CAPA LCCs In North Asia
7-8 Jun 2016
Jin Air is Korea's first dual-brand LCC. Cooperation with parent Korean Air has grown. Jin Air is also Northeast Asia's first widebody LCC operator. Jin Air will grow its all-Boeing fleet to 22 aircraft by July. Partnerships are growing as Jin Air expands its network.
Tigerair Taiwan is majority owned by Taiwan's China Airlines, which has also introduced a hand bag-only fare to compete in an increasingly price sensitive market. Tigerair Taiwan CEO Kwan Yue sees China Airlines targeting a different market with this fare. Tigerair Taiwan has grown extensively in Japan including Tokyo and Osaka but traffic rights restrict its growth in another key Northeast Asian city, Seoul. Southeast Asia is the next market for the airline's growth.
Japan will soon have five LCCs that have been launched since 2012. Can they all find a niche? Many are part of dual-brand strategies with a parent airline. What is the role, opportunity and challenge of the group? They are increasingly growing faster in the international market. Are foreign passengers more receptive to LCCs? How long until the domestic Japanese market embraces LCCs? What is the impact of the LCCs on the full-service airlines and Japan's "new entrant" airlines? Moderator: Tokyo Institute of Technology, Associate Professor, Shinya Hanaoka Panel Members:
- Amadeus IT Group, VP, Japan, Airline Group, Asia Pacific, Cyril Tetaz
- Jetstar Japan, Chairman and Representative Director, Masaru Kataoka
- Peach Aviation, COO, Takeaki Mori
- Spring Airlines Japan, Chairman, Wang Wei
- Vanilla Air, Deputy Director, Mio Yamamuro
Southeast Asia is a leader in the modern long-haul, low-cost airline but Northeast Asia has only one long-haul LCC. Will there be others? What are the opportunities for long-haul, low-cost airlines flying to Northeast Asia? There are existing services to Southeast Asia and Australia – are Europe and the US too far and competitive? Demand and opportunity are not the same. What constraints – slots, traffic rights – do foreign LCCs face in Northeast Asia? Moderator: McKinsey & Company, Partner, Steve Saxon Panel Members:
- AirAsia, Group Head of Risk, Attila Emam
- Cebu Pacific, Former Chief Executive Advisor, Garry Kingshott
- Experienced Airline Executive, Sandeep Bahl
- Spring Airlines, Social Media Director, Jonathan Hutt
- VietJet, Board Member, Chu Viet Cuong
HK Express continues to see more growth opportunities than infrastructure, slots and air service agreements permit. CEO Andrew Cowen discusses those challenges as well as market segmentation now that sister carrier Hong Kong Airlines will enter the Hong Kong-Tokyo and Hong Kong-Osaka markets, two of the largest routes for HK Express.
Peach Aviation was the first of a new wave of LCCs to enter the Japanese market in 2012. Peach offers domestic and international flights primarily from its Osaka Kansai hub. Peach flies as far south as Hong Kong and Taipei and is considering a base in Okinawa to be able to fly non-stop to Southeast Asia, a market it does not yet serve. Peach will have a fleet of all-A320s in FY2017 and is considering future growth plans.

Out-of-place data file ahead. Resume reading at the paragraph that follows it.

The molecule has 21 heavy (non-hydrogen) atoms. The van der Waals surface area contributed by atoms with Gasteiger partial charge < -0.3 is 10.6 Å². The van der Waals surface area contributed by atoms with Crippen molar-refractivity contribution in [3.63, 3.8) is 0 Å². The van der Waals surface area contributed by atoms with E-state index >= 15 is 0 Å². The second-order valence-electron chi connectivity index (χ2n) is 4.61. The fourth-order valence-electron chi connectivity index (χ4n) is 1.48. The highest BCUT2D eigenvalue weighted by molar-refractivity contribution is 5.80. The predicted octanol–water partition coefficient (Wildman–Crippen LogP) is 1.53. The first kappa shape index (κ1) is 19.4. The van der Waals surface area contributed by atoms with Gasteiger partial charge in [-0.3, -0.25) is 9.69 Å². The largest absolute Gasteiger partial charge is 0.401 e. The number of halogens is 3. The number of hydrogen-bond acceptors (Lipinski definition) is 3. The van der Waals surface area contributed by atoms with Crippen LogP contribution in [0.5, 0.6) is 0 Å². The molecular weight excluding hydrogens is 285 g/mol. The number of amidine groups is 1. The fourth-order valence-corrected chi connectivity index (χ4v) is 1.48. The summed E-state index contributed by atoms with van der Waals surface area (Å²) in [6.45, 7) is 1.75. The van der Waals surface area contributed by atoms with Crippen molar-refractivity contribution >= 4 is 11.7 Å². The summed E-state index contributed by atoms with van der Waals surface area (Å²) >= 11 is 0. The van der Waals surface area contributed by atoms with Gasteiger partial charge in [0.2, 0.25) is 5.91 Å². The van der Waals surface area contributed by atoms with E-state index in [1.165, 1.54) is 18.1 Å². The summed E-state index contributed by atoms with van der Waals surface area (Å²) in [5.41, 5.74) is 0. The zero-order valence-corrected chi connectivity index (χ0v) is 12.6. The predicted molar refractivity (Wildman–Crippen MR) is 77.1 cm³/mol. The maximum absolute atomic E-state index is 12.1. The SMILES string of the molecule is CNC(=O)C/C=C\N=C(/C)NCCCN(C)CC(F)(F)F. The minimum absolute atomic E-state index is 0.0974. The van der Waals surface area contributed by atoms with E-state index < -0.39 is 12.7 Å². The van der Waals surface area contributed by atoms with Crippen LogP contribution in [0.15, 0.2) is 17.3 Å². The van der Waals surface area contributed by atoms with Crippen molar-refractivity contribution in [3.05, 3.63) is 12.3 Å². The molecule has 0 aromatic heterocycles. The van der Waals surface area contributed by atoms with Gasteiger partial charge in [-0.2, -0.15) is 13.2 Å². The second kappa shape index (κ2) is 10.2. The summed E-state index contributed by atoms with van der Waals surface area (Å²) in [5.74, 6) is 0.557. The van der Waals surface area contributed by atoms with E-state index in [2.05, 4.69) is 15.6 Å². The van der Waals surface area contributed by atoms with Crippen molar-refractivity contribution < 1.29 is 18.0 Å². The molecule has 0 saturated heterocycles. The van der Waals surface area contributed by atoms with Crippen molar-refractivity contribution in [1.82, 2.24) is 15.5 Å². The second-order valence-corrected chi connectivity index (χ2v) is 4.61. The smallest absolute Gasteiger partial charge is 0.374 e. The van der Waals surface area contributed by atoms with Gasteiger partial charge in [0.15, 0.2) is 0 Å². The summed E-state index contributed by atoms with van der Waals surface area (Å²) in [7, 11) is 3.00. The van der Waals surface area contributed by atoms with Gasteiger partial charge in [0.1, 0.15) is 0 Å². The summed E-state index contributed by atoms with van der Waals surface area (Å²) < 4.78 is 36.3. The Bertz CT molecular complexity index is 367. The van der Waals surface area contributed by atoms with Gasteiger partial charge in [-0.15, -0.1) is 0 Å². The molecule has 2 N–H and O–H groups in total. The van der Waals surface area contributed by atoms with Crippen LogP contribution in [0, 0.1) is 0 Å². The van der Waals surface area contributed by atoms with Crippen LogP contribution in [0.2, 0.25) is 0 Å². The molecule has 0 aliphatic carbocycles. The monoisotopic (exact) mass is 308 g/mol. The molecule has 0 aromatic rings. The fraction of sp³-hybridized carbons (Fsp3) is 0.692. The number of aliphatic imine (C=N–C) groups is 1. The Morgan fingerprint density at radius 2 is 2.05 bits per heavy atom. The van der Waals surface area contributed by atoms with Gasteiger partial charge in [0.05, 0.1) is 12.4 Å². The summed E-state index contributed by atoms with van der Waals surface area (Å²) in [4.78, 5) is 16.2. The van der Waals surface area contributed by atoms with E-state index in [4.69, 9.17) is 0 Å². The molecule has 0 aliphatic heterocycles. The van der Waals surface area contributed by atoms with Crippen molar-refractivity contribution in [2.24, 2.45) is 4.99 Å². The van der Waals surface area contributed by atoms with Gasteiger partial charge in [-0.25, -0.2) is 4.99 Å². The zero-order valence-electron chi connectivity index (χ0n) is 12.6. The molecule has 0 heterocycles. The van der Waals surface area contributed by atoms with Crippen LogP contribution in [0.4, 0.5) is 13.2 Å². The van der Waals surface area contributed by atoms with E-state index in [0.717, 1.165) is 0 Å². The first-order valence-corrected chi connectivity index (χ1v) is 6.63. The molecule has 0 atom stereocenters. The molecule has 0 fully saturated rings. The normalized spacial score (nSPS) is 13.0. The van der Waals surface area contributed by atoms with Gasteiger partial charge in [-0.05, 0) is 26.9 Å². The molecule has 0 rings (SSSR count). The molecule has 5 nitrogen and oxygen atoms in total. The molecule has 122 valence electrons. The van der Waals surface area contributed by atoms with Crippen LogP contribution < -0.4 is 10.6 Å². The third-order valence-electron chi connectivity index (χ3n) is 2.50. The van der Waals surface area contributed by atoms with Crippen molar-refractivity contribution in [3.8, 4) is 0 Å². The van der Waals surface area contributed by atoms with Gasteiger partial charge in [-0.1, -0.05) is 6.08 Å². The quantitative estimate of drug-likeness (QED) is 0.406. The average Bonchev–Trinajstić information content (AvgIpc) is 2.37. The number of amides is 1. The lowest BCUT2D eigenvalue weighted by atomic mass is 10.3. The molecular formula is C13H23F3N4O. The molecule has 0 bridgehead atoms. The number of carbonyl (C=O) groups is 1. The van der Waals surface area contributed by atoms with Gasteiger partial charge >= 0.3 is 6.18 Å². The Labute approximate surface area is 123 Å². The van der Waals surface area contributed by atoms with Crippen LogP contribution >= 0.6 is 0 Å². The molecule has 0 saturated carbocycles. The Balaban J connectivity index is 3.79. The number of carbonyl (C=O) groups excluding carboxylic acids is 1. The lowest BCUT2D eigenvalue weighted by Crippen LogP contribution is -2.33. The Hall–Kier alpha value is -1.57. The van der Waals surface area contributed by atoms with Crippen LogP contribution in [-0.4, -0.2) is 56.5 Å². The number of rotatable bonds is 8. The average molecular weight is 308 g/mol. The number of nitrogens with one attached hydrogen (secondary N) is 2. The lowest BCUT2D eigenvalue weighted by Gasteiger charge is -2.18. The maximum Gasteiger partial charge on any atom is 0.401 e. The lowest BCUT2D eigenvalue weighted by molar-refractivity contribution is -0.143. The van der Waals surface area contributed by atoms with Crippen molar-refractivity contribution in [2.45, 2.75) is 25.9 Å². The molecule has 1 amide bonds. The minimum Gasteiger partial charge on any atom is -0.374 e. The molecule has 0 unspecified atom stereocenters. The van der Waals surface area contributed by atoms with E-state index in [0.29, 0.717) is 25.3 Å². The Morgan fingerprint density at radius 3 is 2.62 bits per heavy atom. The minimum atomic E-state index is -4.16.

Korean LCCs have largely focused on domestic flights to/from Jeju. Now that Jeju Airport is slot constrained, what is the growth outlook. Is it better to be an independent LCC or have a parent airline owner (part/full)? Are Koreans different? Will they not accept a Southeast Asia, Japanese-style LCC? Moderator: Embry-Riddle Aeronautical University-Asia, Adjunct Assistant Professor, June Lee Panel Members:
- Air Busan, Executive Vice President, Choi Pan-ho
- Eastar Jet, President & CEO, Kim Jung Shik
- Jin Air, Senior Vice President / Director of Marketing & PR, Emily Cho
- T'way Air, Vice President of Business & Management Division, Kim Hyung-Yi
Tokyo Narita airport is the home of three LCCs. Narita opened its low-cost facility, terminal 3, in Apr-2015 and has seen passenger throughput of 6m. With a design capacity of 7.5m, Narita is planning expansion. Narita in a few years has shifted from an international, full-service airport to one with significant low-cost and domestic flights. Narita is looking to enhance its hub status and to grow transfer traffic, mainly along the North America-Asia connecting corridor.
Osaka Kansai was the first airport to be privatised in Japan. Airport ownership was transferred with high momentum as Kansai posted 20% growth on the back of strong inbound demand for tourism. Kansai in 2012 opened Japan's first low-cost terminal and in early 2017 will conclude an expansion on terminal two to have dedicated space for domestic and international low-cost flights. Growth comes with pressure on infrastructure and Kansai is working with Japanese authorities and UK-based NATS to improve air space.
Vanilla Air is looking to expand its presence in Taiwan, including with fifth freedom flights to Southeast Asia. Vanilla Air has upwards of six flights a day between Japan and Taiwan. Vanilla is still studying options to serve mainland China. Vanilla was one of the founding members of the Value Alliance, which it sees as a distribution alliance.
Jetstar Japan has started international flights to Hong Kong, Taipei and Manila. Some of the flights are overnight services and help improve Jetstar Japan's aircraft utilisation rate. Jetstar is remaining focused on its A320 operation but could reach other international markets via a new base in Japan or another country.
T'way is Korea's youngest LCC. It operates an all-737 fleet of 14 aircraft on four domestic routes and 22 regular international routes. Some routes have codeshares with another smaller Korean LCC, Eastar. T'way sees this as a way to boost its market presence. T'way plans to add three to four new aircraft a year.